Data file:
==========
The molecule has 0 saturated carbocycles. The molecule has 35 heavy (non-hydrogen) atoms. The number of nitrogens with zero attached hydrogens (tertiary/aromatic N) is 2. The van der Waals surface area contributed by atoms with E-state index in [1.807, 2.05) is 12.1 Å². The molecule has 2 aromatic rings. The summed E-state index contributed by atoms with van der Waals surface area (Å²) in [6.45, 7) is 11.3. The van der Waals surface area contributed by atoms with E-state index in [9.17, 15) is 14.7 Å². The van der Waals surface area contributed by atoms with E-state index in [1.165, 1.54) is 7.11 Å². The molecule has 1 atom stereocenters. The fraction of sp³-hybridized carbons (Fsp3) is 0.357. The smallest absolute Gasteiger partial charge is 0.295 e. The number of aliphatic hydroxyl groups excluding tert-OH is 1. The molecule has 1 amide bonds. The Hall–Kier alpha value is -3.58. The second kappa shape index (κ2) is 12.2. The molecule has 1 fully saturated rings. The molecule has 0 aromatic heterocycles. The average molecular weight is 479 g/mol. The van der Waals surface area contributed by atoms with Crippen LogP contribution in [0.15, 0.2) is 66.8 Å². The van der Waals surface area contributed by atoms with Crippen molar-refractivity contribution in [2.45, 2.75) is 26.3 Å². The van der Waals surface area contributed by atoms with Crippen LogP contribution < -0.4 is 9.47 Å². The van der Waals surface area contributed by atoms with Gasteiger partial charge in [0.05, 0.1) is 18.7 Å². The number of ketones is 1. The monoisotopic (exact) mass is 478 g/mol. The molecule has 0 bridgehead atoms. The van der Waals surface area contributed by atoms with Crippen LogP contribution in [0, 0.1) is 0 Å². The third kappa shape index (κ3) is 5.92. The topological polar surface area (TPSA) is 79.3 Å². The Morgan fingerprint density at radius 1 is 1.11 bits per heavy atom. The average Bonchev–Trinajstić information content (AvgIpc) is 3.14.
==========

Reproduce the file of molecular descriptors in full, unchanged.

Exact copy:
The molecule has 0 saturated carbocycles. The molecule has 35 heavy (non-hydrogen) atoms. The number of nitrogens with zero attached hydrogens (tertiary/aromatic N) is 2. The van der Waals surface area contributed by atoms with E-state index in [1.807, 2.05) is 12.1 Å². The molecule has 2 aromatic rings. The summed E-state index contributed by atoms with van der Waals surface area (Å²) in [6.45, 7) is 11.3. The van der Waals surface area contributed by atoms with E-state index in [9.17, 15) is 14.7 Å². The van der Waals surface area contributed by atoms with E-state index in [1.165, 1.54) is 7.11 Å². The molecule has 1 atom stereocenters. The fraction of sp³-hybridized carbons (Fsp3) is 0.357. The smallest absolute Gasteiger partial charge is 0.295 e. The number of aliphatic hydroxyl groups excluding tert-OH is 1. The molecule has 1 amide bonds. The Hall–Kier alpha value is -3.58. The second kappa shape index (κ2) is 12.2. The molecule has 1 fully saturated rings. The molecule has 0 aromatic heterocycles. The average molecular weight is 479 g/mol. The van der Waals surface area contributed by atoms with Crippen LogP contribution in [0.15, 0.2) is 66.8 Å². The van der Waals surface area contributed by atoms with Crippen molar-refractivity contribution in [2.45, 2.75) is 26.3 Å². The van der Waals surface area contributed by atoms with Crippen LogP contribution < -0.4 is 9.47 Å². The van der Waals surface area contributed by atoms with Gasteiger partial charge in [0.05, 0.1) is 18.7 Å². The number of ketones is 1. The monoisotopic (exact) mass is 478 g/mol. The molecule has 0 bridgehead atoms. The van der Waals surface area contributed by atoms with Crippen LogP contribution in [0, 0.1) is 0 Å². The third kappa shape index (κ3) is 5.92. The topological polar surface area (TPSA) is 79.3 Å². The Morgan fingerprint density at radius 1 is 1.11 bits per heavy atom. The average Bonchev–Trinajstić information content (AvgIpc) is 3.14.